I get it. It’s 2 a.m. and you need a name for a placeholder variable, but for some reason the only name you can think of is “
So you type
public int dicks = 5;, and keep going. Everything is golden…until the next day when you realize that you’re a full-grown adult with a paycheck and a degree who just wrote the word
dicks in a dozen different files, like a child.
This is never going to pass code review.
The good news: with a simple recursive find and replace operation, you can take all those
dicks in all those files and turn them into something more socially acceptable like
The bad news: it’s almost impossible to do recursive find and replace in Vim1, and you’re too proud to use a point-and-click editor.
In moments like this you couuuuld just cave and open Sublime or Atom and do a simple find and replace in 5 seconds and be done with it…OR you could do it in the command line, and use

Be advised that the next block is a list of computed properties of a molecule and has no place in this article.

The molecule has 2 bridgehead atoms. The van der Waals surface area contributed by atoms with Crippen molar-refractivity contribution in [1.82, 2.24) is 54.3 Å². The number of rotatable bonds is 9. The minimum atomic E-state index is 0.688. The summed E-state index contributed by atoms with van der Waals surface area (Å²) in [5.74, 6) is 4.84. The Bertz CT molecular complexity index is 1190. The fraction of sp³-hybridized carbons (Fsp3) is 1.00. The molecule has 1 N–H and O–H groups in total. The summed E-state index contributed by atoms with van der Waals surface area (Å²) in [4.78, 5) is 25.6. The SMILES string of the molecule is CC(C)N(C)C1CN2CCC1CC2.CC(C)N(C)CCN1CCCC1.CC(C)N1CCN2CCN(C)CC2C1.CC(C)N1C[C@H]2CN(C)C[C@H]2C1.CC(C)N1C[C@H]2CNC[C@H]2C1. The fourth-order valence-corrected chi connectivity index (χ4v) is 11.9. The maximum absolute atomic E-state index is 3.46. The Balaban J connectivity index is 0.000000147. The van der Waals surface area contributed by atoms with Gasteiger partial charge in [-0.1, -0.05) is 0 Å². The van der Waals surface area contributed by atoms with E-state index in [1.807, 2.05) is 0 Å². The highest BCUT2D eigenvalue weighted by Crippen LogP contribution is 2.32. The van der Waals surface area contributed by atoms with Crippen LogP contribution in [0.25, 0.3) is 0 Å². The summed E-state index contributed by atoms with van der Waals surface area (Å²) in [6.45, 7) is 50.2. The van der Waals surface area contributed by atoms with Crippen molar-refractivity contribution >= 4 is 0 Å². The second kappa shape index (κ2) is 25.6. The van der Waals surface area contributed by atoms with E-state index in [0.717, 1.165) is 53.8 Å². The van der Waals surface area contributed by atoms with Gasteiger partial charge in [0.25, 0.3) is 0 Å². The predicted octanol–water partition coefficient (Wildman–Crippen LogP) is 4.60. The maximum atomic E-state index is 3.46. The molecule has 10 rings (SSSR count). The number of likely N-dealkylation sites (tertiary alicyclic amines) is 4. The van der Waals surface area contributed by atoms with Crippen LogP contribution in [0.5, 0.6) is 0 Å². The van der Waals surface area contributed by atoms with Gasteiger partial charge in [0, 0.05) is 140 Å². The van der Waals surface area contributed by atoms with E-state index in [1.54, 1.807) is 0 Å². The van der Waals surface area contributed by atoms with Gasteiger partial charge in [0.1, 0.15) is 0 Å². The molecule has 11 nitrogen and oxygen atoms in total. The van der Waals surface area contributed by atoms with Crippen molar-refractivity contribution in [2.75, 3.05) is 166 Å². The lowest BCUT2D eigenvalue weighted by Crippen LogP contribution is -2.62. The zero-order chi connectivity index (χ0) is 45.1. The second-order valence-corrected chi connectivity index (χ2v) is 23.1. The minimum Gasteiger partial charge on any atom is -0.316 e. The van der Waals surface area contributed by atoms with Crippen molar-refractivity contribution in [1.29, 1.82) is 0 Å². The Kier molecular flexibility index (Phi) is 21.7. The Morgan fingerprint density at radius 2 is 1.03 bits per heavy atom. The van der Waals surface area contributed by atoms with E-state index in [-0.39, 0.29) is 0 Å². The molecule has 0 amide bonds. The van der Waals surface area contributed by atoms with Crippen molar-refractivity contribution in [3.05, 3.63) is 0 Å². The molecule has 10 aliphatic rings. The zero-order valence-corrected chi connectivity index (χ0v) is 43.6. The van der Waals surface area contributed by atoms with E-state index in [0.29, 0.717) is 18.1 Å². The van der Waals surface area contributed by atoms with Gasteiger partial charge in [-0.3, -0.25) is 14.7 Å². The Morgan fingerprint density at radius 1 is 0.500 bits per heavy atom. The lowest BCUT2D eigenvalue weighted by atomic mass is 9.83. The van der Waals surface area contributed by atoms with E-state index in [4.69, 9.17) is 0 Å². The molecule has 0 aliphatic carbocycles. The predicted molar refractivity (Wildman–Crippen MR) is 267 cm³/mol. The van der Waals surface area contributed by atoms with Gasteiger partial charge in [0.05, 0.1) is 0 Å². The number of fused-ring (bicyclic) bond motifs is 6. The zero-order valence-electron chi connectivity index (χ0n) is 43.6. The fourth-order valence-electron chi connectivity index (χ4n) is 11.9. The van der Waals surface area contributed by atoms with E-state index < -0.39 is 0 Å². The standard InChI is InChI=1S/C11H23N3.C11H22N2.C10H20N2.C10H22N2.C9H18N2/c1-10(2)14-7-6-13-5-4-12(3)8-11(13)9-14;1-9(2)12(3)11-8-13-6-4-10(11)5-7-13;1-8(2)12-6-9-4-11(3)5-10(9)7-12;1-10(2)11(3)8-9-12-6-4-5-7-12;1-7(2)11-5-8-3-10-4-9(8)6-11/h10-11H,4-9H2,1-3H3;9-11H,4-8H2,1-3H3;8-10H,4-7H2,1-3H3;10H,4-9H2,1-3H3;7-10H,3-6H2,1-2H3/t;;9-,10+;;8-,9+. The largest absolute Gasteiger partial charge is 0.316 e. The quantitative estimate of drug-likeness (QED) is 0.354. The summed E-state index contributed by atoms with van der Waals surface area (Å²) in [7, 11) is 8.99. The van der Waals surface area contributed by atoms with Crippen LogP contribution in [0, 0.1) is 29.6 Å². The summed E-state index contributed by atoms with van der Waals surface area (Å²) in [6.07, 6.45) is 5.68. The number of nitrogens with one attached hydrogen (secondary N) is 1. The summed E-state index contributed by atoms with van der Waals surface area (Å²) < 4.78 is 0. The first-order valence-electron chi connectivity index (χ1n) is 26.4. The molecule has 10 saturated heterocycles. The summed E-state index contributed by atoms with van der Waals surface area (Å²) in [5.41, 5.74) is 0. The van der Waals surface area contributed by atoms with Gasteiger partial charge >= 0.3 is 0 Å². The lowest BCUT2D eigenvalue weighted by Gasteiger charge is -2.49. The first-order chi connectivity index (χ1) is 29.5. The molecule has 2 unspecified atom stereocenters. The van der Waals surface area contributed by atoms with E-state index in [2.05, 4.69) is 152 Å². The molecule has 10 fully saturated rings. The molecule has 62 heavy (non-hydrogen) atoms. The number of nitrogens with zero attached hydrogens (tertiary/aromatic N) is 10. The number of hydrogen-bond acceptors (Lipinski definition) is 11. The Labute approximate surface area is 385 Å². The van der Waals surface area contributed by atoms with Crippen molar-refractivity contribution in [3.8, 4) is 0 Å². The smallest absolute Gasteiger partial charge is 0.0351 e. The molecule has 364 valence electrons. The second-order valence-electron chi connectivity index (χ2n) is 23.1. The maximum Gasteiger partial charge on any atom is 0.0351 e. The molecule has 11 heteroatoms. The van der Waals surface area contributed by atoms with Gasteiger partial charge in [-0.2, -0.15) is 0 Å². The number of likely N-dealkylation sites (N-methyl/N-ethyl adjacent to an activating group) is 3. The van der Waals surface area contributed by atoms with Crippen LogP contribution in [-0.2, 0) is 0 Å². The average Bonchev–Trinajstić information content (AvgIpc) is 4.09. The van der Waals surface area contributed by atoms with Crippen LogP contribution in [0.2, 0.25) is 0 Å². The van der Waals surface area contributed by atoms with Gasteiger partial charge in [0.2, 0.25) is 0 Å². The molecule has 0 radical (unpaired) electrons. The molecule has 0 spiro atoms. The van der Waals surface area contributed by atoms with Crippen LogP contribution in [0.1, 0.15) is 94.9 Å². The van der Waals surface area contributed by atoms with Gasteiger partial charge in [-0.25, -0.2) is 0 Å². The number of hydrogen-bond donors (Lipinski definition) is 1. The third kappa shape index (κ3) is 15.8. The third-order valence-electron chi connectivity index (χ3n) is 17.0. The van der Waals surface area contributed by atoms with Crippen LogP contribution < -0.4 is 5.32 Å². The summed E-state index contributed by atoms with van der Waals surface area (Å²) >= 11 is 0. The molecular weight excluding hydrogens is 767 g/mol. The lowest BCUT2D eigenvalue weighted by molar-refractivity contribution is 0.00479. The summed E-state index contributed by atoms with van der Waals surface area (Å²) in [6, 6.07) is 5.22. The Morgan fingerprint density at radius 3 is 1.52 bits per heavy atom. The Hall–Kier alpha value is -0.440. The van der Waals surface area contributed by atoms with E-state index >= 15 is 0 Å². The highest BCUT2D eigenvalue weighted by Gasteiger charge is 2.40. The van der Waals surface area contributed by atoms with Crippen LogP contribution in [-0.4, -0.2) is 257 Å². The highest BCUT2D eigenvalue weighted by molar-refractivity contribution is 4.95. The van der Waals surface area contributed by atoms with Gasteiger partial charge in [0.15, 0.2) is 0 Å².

xargs because you’re a real hacker with self-respect.
Without further ado, here’s how to do recursive find-and-replace in Mac OS X:
find . -name "*" -type f -print | xargs sed -i '' -e 's:dicks:foobar:g'
find . -name "*" -type f -print | xargs sed -i'' -e 's:dicks:foobar:g'
The above command will replace all occurrences of the string
foobar in all files starting at your current directory, sanitizing your code for the whole world to see. 2
Interesting tidbit: The Mac and Linux commands are different because Mac uses OpenBSD
sed, while Linux is all about that GNU
sed life. 3
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